Free design resources are a great way to finalize your project whether it is for personal use or commercial use. You must always understand your legal rights when downloading “free” content. Most of the time free is only referring to the cost, and not referring to where or how you can use it. Today I will talk about my favorite top 10 free design resources that I use on a daily basis! All of these resources can be used for commercial use without attribution as long as proper research is done when in doubt.
Pixabay is hands down my favorite free design resource in my list of top 10 free design resources. They have over 920,000 free stock photos, vectors, illustrations, and videos. Their terms state “You can copy, modify, distribute, and use the images, even for commercial purposes, all without asking for permission or giving credits to the artist. However, depicted content may still be protected by trademarks, publicity or privacy rights.” Everything on Pixabay is licensed in the same way which makes it easy on designers. All images on Pixabay are released as copyright-free. They have the best selection of high quality work in the public domain that I have seen. You can find work that I have contributed to Pixabay here.
Second on my list of top 10 free design resources is Public Domain Pictures. It is a must for artists in particular. They offer thousands of high quality photography and design. This website makes it easy for an artist to trace or copy a photo without having to worry about copyright infringement.
Public Domain Vectors feels pretty much like the vector edition of Public Domain Pictures. They offer over 40,000 vector images in the public domain. When you download the vectors they come in svg format that make it easy to edit later.
Many free vector sources pull from openclipart.org. When I signed up to openclipart back in 2014 they did not have very many high quality graphics. Now however they have a good mixture of low quality images and useful vectors. They now have over 123,585 clipart images for download and are growing with about 1,500 new clipart images each month.
You must be very careful with these sources and how you use their search features. In Google Images you can search for your term and go to Tools and set usage rights to labeled for reuse. Be diligent and click on the source page of the image and read carefully any terms that are stated. Often times I find images in this category that are actually Creative Commons Attribution instead of public domain. This is great if you are willing to link back credit, but not if you oversight this rule. Bing Images works very similarly. You will search for your term and then click Filter and then click on License and select which license you would like to choose. Once again, you need to be diligent and check your resources as some images are not always under the license you are searching for!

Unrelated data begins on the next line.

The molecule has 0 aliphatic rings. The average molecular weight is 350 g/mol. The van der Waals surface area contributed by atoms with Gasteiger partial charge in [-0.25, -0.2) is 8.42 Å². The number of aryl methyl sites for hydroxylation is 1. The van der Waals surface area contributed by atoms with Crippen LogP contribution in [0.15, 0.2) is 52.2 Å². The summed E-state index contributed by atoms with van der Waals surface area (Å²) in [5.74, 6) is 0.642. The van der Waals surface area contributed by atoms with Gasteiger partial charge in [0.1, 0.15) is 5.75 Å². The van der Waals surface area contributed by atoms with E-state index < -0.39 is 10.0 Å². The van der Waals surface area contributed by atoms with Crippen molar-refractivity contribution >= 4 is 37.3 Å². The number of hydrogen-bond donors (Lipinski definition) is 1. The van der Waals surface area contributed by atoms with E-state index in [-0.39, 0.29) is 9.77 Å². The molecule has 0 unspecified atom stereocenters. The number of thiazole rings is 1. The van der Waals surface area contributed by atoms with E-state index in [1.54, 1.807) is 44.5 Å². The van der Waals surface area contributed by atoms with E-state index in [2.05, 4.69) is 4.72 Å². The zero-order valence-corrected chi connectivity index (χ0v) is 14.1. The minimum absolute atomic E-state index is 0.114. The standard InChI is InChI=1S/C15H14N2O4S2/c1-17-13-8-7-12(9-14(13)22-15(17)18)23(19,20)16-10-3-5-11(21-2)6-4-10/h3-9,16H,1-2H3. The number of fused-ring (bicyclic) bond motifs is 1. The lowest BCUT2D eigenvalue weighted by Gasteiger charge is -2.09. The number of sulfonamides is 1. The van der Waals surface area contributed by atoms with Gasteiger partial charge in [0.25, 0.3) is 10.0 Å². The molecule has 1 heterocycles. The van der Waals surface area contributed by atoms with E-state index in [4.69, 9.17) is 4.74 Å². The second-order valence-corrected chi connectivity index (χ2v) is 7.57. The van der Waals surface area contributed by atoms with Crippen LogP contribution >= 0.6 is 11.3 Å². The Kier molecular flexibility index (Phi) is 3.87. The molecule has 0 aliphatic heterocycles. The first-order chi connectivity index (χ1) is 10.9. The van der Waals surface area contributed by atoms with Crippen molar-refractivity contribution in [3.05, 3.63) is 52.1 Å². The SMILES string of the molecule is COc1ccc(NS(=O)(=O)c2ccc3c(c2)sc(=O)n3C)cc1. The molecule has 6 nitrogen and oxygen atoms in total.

Flickr is a good source for photos in particular. I recently discovered Flickr Commons which is an excellent resource that is easy to use. Once again, be smart. “No known copyright restrictions” means there potentially could be a copyright restriction out there. They have over 41,000 images that have no known copyright restrictions.
ColourLovers has been around for some time now. In fact I would be very surprised if you are a designer and don’t know of it by now. I often use ColourLovers when I can’t figure out what colors I should use on a project. The combinations make for great design. Good color combinations are easy to find since the ColourLover community rates good palettes up and are easy to search for. There are over 9,700,000 colors and over 4,400,000 palettes. They do have a Attribution-NonCommercial-ShareAlike 3.0 Creative Commons license. In other words I wouldn’t use their patterns for commercial use and I would be careful not to use a full set of palette colors.
Dust off those old books you have sitting in the closet and scan some images in! The easiest thing is to remember that if a work was published before 1923, it’s in the public domain. Work published after 1923 will have to have a little more research done about its’ copyright. Project Gutenberg has a pretty large collection of public domain books, offering over 53,000 ebooks.
Last but not least on our list of top 10 free design resources are libraries. Just the other day I discovered the vast amount of old public domain imagery in our great library systems. There are over 708,367 digitized items in The New York Public Library alone. They feature prints, maps, manuscripts, photographs, videos, and more. The Library of Congress offers the biggest source with over 2 million documents available online, and over 18 million items available in general. Once again, make sure that the work you wish to adapt on, sell, or reference is in the public domain and is dated and stated as such.
In conclusion, this is just my small list of top 10 free design resources that I use often. There are thousands more out there. If you have one that you would like to share, please comment below! I will make a massive list of resources in the future and would love to feature them on there. For additional information on what is and isn’t in the public domain visit http://copyright.cornell.edu/resources/publicdomain.cfm.